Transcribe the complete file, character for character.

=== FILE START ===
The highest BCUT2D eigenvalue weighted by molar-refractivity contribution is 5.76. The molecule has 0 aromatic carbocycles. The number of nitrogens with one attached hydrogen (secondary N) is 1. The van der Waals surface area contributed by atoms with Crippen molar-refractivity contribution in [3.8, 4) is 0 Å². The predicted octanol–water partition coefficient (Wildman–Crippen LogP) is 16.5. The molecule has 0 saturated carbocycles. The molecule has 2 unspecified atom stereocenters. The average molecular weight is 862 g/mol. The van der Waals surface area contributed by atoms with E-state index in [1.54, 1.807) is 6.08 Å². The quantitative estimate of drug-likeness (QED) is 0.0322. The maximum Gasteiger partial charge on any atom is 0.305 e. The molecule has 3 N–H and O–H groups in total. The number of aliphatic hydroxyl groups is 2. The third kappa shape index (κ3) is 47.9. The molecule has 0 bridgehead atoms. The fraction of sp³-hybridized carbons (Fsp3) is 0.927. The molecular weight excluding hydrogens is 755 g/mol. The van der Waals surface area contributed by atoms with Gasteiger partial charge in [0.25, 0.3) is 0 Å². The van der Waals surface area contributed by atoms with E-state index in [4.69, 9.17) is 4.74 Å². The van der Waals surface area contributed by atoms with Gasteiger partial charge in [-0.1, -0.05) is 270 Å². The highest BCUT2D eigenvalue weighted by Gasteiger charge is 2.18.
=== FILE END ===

The highest BCUT2D eigenvalue weighted by molar-refractivity contribution is 5.76. The molecule has 0 aromatic carbocycles. The number of nitrogens with one attached hydrogen (secondary N) is 1. The van der Waals surface area contributed by atoms with Crippen molar-refractivity contribution in [3.8, 4) is 0 Å². The predicted octanol–water partition coefficient (Wildman–Crippen LogP) is 16.5. The molecule has 0 saturated carbocycles. The molecule has 2 unspecified atom stereocenters. The average molecular weight is 862 g/mol. The van der Waals surface area contributed by atoms with E-state index in [1.54, 1.807) is 6.08 Å². The quantitative estimate of drug-likeness (QED) is 0.0322. The maximum Gasteiger partial charge on any atom is 0.305 e. The molecule has 3 N–H and O–H groups in total. The number of aliphatic hydroxyl groups is 2. The third kappa shape index (κ3) is 47.9. The molecule has 0 bridgehead atoms. The fraction of sp³-hybridized carbons (Fsp3) is 0.927. The molecular weight excluding hydrogens is 755 g/mol. The van der Waals surface area contributed by atoms with Gasteiger partial charge in [0.25, 0.3) is 0 Å². The van der Waals surface area contributed by atoms with E-state index in [4.69, 9.17) is 4.74 Å². The van der Waals surface area contributed by atoms with Gasteiger partial charge in [-0.1, -0.05) is 270 Å². The highest BCUT2D eigenvalue weighted by Gasteiger charge is 2.18.